Credit rating inequalities, making mosquito music, and better batteries
In this edition: How AI has magnified credit disparities, how malaria research was translated into sound, and how batteries can make a better world.
Play the complete podcast (above)
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Magnifying disparities with machine learning – We talk to Professor Tarun Ramadorai about new research that shows how machine learning is exacerbating inequalities in credit ratings – and who gets approved for a mortgage.
Sonifying malaria research – How do you turn data about genetically modified mosquitos and their egg-laying rates into music? Target Malaria scientist Dr Federica Bernardini brought in creative composer Jamie Perera to take up the challenge.
Find out more about Sustainability Week at Imperial.
(22 February 2023)
Hello everyone, I'm Gareth Mitchell, welcome along. In this edition from an award-winning business school study, worrying conclusions about how machine learning decides who should get a mortgage. And mosquitoes, malaria and music, we listen to a composition with a difference. And it's sustainability week here at Imperial, so we are looking at batteries and a fossil free future.
Dr Billy Wu:
That's the future I foresee, that everything is going to be electrified, powered by batteries ultimately as an energy carrier and it's all going to be renewable. But to enable renewables, you need energy storage as well.
All right everybody, so let's get going. Gosh, we're in already. We're going to start, as we always do, with a couple of news stories from around the college. Maxine Myers is here to bring us the first one and this is about a relationship between our hormones and sex drive. Why is this newsworthy then Maxine?
Yeah, so this is a research study led by Imperial College London and Imperial College Healthcare NHS Trust. And it's found that a natural hormone in the body called kisspeptin, could be used to treat women and men distressed by their low sexual desire. So this is two studies, they looked at whether given an infusion of the kisspeptin can help people with low sex drive and it's a condition called Hypoactive Sexual Desire Disorder. It affects up to 10% of women around the world and 8% of men, that has huge psychological and social impact. And so they wanted to see whether it could stimulate sex drive in men and women and they found that it can. It's really important study because at the moment there aren't any treatments, effective treatments, especially for Hypoactive Sexual Desire Disorder. So it paves the way for potential kisspeptin based treatment that could be made available to men and women experiencing this condition.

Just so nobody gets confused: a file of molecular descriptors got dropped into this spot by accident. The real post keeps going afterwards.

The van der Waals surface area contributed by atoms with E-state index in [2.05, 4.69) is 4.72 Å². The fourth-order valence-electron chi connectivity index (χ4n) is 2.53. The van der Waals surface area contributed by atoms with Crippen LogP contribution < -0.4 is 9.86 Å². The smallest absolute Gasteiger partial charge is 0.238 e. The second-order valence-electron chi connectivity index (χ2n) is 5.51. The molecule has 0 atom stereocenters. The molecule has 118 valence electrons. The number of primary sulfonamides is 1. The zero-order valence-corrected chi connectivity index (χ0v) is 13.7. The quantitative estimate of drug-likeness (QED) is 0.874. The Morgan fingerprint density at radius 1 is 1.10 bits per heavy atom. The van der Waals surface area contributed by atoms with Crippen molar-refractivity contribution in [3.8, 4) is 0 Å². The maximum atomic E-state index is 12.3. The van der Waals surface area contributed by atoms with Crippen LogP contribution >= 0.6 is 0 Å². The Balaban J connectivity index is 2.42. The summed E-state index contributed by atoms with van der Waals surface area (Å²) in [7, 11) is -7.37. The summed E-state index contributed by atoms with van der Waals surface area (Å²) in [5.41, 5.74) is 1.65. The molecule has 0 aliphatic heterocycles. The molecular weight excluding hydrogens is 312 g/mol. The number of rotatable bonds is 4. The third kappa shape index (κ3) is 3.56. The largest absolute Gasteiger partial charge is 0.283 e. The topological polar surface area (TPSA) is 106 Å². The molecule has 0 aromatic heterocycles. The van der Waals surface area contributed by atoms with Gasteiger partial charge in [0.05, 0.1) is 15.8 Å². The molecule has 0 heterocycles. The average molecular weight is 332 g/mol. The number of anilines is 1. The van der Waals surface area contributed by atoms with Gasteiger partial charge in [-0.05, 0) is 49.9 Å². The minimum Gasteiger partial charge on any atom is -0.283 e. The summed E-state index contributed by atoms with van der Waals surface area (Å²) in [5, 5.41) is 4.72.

All right Maxine, thank you very much indeed for that. That was Maxine Myers. Now let's speak to Hayley about black holes and dark energy. And this is either the title for the forthcoming Muse album or it's a serious science story out of Imperial College. I think it's the latter. So what's going on here?
Yeah, it's a really interesting study. So there's lots of institutions involved and we are one of them. And it's a story that posits have we found the source of dark energy and is it black holes? Which sounds like crazy physics, and maybe it is, or maybe it's a massive breakthrough. So dark energy is what we call the missing 70% of the universe, because what we observe is that the universe is expanding and it's expanding faster and faster. So things are moving away from each other faster and faster than before. And we think that they shouldn't really, because the Big Bang obviously pushed stuff out. But the universe is made of lots of things that have lots of mass. Suns are big, black holes are big and they should have lots of gravity that actually pulls things together and slows down this acceleration. So to explain the fact that it's actually speeding up, we need some kind of energy that counteracts gravity, that pushes things apart, and we don't really know what it is, which is why it's called dark energy 'cause it's just mysterious.
So what have they been studying then? What's the actual stuff they've been doing?
It's actually kind of the serendipitous result, because what they were looking at were black holes and looking at actually the evolution of black holes over 9 billion years and they wanted to see how black holes grew. Now black holes can grow in several ways. They can take in more materials. So if a star gets too close, they'll suck in that star's material or they can merge in massive events. But we thought that they might actually be growing in another way as well that couldn't be described by these processes that we know. And so they looked at these very old galaxies, called elliptical galaxies, which are sort of done growing by those normal means. There's no more stars around them to suck in, there's no other black holes around to join with. And what they found is that they're growing in a way that seems to suggest what they call cosmological coupling. As the universe itself expands, then the black holes themself expand and then they become a source of dark energy, if dark energy is just part of space-time itself.
That was beautifully, elegantly explained, Hayley. So where does this all take us then?
So it's an intriguing first result. They're suggesting that it's some first evidence that it has been a theory before, that black holes might be a source of dark energy in this way, but of course they'll need to do lots more measurements and test any other possible theories for why black holes have grown in this way. But it's a very intriguing result and has got the astrophysics community all a-flutter.